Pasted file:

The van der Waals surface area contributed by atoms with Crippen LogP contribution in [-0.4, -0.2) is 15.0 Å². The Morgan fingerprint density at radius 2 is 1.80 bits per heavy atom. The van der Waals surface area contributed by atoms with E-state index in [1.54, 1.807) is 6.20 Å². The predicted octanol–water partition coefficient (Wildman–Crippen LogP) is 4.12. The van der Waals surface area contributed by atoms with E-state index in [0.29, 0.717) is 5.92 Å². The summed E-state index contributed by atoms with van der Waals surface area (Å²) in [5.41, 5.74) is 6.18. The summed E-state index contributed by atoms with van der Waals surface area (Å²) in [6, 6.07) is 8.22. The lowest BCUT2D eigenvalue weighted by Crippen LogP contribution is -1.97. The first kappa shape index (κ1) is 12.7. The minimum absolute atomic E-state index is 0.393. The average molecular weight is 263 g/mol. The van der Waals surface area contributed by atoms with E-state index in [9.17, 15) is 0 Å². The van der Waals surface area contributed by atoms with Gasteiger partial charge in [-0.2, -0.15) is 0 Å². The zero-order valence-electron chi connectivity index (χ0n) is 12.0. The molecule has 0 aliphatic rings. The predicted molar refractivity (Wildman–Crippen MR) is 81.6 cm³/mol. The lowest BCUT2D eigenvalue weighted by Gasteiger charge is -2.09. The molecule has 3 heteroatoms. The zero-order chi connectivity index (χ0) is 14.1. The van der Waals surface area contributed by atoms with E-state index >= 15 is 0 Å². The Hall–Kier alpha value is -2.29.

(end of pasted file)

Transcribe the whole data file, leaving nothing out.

The van der Waals surface area contributed by atoms with Crippen LogP contribution in [-0.4, -0.2) is 15.0 Å². The Morgan fingerprint density at radius 2 is 1.80 bits per heavy atom. The van der Waals surface area contributed by atoms with E-state index in [1.54, 1.807) is 6.20 Å². The predicted octanol–water partition coefficient (Wildman–Crippen LogP) is 4.12. The van der Waals surface area contributed by atoms with E-state index in [0.29, 0.717) is 5.92 Å². The summed E-state index contributed by atoms with van der Waals surface area (Å²) in [5.41, 5.74) is 6.18. The summed E-state index contributed by atoms with van der Waals surface area (Å²) in [6, 6.07) is 8.22. The lowest BCUT2D eigenvalue weighted by Crippen LogP contribution is -1.97. The first kappa shape index (κ1) is 12.7. The minimum absolute atomic E-state index is 0.393. The average molecular weight is 263 g/mol. The van der Waals surface area contributed by atoms with E-state index in [9.17, 15) is 0 Å². The van der Waals surface area contributed by atoms with Gasteiger partial charge in [-0.2, -0.15) is 0 Å². The zero-order valence-electron chi connectivity index (χ0n) is 12.0. The molecule has 0 aliphatic rings. The predicted molar refractivity (Wildman–Crippen MR) is 81.6 cm³/mol. The lowest BCUT2D eigenvalue weighted by Gasteiger charge is -2.09. The molecule has 3 heteroatoms. The zero-order chi connectivity index (χ0) is 14.1. The van der Waals surface area contributed by atoms with E-state index >= 15 is 0 Å². The Hall–Kier alpha value is -2.29.